10. The CEMAC’s current fiscal surveillance framework does not provide an appropriate anchor for fiscal policies of CEMAC member states. Natural resources, particularly oil, offer a unique opportunity to foster economic development but also pose significant challenges to macroeconomic management (IMF, 2012).8 In this context, the current fiscal convergence criteria do not provide an effective basis to ensure the sustainability of fiscal policies. For example, the budget balance rule based on the basic fiscal balance9 could contribute to procyclicality of fiscal policies, and the failure to include investment expenditure financed from external resources could mask an unsustainable debt dynamic. In a monetary union, this challenge is even more complex because fiscal policy management at the individual country level can have implications for the stability of the entire zone. Also, following debt relief and the increase in hydrocarbon resources, the public debt criterion of 70 percent of GDP no longer presents a constraint and would not prevent the risk of another debt crisis.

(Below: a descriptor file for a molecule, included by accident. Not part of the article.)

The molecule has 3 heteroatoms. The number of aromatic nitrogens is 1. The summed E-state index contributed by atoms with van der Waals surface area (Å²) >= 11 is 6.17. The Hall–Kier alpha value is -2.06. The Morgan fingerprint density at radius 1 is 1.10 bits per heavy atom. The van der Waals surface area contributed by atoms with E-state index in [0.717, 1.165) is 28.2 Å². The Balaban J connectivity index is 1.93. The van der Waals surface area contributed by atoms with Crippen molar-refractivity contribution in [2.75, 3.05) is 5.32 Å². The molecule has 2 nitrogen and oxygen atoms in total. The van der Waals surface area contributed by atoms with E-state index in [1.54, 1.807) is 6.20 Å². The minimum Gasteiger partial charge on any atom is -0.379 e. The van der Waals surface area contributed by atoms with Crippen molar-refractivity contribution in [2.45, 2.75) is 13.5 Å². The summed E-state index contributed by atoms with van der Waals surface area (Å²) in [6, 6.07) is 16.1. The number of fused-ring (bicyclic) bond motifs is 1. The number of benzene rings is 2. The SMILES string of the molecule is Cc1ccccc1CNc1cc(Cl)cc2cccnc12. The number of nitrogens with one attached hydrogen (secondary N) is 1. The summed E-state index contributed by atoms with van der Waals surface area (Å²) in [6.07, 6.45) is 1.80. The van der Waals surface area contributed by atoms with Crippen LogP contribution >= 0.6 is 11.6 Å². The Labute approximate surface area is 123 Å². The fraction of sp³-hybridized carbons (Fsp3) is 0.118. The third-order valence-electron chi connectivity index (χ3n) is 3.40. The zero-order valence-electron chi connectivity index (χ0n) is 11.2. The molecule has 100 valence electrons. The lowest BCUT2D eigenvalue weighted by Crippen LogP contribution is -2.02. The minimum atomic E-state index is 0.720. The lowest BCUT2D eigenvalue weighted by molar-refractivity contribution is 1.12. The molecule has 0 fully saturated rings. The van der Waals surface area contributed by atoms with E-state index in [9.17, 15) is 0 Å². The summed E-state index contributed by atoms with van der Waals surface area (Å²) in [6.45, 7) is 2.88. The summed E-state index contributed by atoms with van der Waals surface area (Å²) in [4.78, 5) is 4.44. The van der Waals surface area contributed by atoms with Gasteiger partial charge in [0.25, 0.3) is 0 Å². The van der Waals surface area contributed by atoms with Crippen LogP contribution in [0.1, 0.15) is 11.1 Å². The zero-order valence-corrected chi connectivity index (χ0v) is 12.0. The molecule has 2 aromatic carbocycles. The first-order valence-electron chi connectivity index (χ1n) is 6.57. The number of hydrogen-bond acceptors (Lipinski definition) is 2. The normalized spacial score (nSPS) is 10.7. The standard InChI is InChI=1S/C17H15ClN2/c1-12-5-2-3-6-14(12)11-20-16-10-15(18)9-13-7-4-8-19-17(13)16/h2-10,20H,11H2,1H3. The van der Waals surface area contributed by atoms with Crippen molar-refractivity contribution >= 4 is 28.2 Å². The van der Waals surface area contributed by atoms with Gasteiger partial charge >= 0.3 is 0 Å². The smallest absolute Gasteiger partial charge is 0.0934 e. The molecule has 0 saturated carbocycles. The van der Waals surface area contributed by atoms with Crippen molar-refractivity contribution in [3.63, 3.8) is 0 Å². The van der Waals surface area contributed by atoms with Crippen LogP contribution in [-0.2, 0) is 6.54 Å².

Staff advice

11. The CEMACs budget rule could be improved to address current challenges. As discussed also during the 2013 regional consultations, staff identified potential avenues of reform to ensure sustainability and reduce procyclicality of fiscal policies while remaining simple, transparent, and as uniform as possible.10 One option could be to adopt a rule based on a structural primary fiscal balance with an oil price smoothing formula. Fiscal objectives should be calibrated to ensure building-up or preserving adequate fiscal buffers. The new rule could also include country-specific objectives on the level of fiscal savings accumulated, for example in stabilization funds. These types of funds could be important for those countries most dependent on hydrocarbon resources, which need to protect themselves against large and prolonged commodity price fluctuations and avoid sudden, drastic adjustments in public spending.